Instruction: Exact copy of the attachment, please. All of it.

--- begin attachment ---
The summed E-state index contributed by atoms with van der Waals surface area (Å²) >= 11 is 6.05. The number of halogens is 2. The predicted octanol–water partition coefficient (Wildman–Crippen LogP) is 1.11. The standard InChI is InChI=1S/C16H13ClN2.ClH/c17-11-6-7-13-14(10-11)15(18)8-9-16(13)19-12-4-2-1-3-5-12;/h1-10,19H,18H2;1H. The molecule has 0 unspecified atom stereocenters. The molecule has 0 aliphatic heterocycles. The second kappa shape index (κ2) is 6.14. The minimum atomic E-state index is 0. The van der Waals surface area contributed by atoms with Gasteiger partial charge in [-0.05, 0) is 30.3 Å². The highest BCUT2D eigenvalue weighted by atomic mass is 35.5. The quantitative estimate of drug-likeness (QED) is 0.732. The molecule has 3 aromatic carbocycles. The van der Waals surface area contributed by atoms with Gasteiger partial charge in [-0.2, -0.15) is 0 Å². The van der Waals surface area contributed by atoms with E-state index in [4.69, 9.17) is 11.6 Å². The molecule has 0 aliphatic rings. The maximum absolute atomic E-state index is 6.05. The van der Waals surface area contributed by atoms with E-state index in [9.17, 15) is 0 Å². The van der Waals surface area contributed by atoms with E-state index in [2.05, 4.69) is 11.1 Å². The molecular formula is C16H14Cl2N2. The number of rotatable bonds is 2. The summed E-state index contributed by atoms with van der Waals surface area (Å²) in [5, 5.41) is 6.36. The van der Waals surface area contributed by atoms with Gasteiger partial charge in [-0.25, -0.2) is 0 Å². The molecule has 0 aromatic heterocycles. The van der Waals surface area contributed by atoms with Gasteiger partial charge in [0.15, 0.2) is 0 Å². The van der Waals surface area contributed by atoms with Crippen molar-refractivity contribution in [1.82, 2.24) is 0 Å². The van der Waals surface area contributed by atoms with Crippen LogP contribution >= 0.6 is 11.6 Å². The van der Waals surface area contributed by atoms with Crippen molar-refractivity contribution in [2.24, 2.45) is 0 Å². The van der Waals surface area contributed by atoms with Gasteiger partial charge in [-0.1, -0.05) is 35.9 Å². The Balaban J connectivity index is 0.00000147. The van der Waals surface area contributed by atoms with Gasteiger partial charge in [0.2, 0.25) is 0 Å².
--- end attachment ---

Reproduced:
The summed E-state index contributed by atoms with van der Waals surface area (Å²) >= 11 is 6.05. The number of halogens is 2. The predicted octanol–water partition coefficient (Wildman–Crippen LogP) is 1.11. The standard InChI is InChI=1S/C16H13ClN2.ClH/c17-11-6-7-13-14(10-11)15(18)8-9-16(13)19-12-4-2-1-3-5-12;/h1-10,19H,18H2;1H. The molecule has 0 unspecified atom stereocenters. The molecule has 0 aliphatic heterocycles. The second kappa shape index (κ2) is 6.14. The minimum atomic E-state index is 0. The van der Waals surface area contributed by atoms with Gasteiger partial charge in [-0.05, 0) is 30.3 Å². The highest BCUT2D eigenvalue weighted by atomic mass is 35.5. The quantitative estimate of drug-likeness (QED) is 0.732. The molecule has 3 aromatic carbocycles. The van der Waals surface area contributed by atoms with Gasteiger partial charge in [-0.2, -0.15) is 0 Å². The van der Waals surface area contributed by atoms with E-state index in [4.69, 9.17) is 11.6 Å². The molecule has 0 aliphatic rings. The maximum absolute atomic E-state index is 6.05. The van der Waals surface area contributed by atoms with E-state index in [9.17, 15) is 0 Å². The van der Waals surface area contributed by atoms with E-state index in [2.05, 4.69) is 11.1 Å². The molecular formula is C16H14Cl2N2. The number of rotatable bonds is 2. The summed E-state index contributed by atoms with van der Waals surface area (Å²) in [5, 5.41) is 6.36. The van der Waals surface area contributed by atoms with Gasteiger partial charge in [-0.25, -0.2) is 0 Å². The molecule has 0 aromatic heterocycles. The van der Waals surface area contributed by atoms with Gasteiger partial charge in [0.15, 0.2) is 0 Å². The van der Waals surface area contributed by atoms with Crippen molar-refractivity contribution in [1.82, 2.24) is 0 Å². The van der Waals surface area contributed by atoms with Crippen LogP contribution >= 0.6 is 11.6 Å². The van der Waals surface area contributed by atoms with Crippen molar-refractivity contribution in [2.24, 2.45) is 0 Å². The van der Waals surface area contributed by atoms with Gasteiger partial charge in [-0.1, -0.05) is 35.9 Å². The Balaban J connectivity index is 0.00000147. The van der Waals surface area contributed by atoms with Gasteiger partial charge in [0.2, 0.25) is 0 Å².